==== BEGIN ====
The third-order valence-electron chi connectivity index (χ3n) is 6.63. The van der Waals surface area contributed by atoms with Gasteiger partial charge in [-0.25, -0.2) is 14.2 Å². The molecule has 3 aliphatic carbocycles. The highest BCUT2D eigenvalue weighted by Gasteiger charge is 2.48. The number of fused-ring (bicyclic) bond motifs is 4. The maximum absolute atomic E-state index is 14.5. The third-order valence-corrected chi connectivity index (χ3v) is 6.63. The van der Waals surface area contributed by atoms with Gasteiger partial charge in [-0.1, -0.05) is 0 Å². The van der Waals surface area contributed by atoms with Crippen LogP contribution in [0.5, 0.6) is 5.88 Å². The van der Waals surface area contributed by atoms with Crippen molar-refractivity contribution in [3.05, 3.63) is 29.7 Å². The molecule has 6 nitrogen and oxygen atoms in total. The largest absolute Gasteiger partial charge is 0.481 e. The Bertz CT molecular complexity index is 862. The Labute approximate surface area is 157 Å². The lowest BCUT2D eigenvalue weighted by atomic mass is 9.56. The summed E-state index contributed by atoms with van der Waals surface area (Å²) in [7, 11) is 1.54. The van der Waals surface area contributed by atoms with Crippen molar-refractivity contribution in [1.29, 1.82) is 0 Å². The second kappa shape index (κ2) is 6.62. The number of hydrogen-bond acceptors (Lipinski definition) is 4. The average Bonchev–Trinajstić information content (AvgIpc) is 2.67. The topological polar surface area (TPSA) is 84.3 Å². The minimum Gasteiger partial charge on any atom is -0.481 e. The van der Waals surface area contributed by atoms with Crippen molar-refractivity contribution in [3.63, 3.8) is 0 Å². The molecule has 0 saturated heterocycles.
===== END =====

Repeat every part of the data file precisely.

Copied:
The third-order valence-electron chi connectivity index (χ3n) is 6.63. The van der Waals surface area contributed by atoms with Gasteiger partial charge in [-0.25, -0.2) is 14.2 Å². The molecule has 3 aliphatic carbocycles. The highest BCUT2D eigenvalue weighted by Gasteiger charge is 2.48. The number of fused-ring (bicyclic) bond motifs is 4. The maximum absolute atomic E-state index is 14.5. The third-order valence-corrected chi connectivity index (χ3v) is 6.63. The van der Waals surface area contributed by atoms with Gasteiger partial charge in [-0.1, -0.05) is 0 Å². The van der Waals surface area contributed by atoms with Crippen LogP contribution in [0.5, 0.6) is 5.88 Å². The van der Waals surface area contributed by atoms with Crippen molar-refractivity contribution in [3.05, 3.63) is 29.7 Å². The molecule has 6 nitrogen and oxygen atoms in total. The largest absolute Gasteiger partial charge is 0.481 e. The Bertz CT molecular complexity index is 862. The Labute approximate surface area is 157 Å². The lowest BCUT2D eigenvalue weighted by atomic mass is 9.56. The summed E-state index contributed by atoms with van der Waals surface area (Å²) in [7, 11) is 1.54. The van der Waals surface area contributed by atoms with Crippen molar-refractivity contribution in [1.29, 1.82) is 0 Å². The second kappa shape index (κ2) is 6.62. The number of hydrogen-bond acceptors (Lipinski definition) is 4. The average Bonchev–Trinajstić information content (AvgIpc) is 2.67. The topological polar surface area (TPSA) is 84.3 Å². The minimum Gasteiger partial charge on any atom is -0.481 e. The van der Waals surface area contributed by atoms with Crippen molar-refractivity contribution in [3.63, 3.8) is 0 Å². The molecule has 0 saturated heterocycles.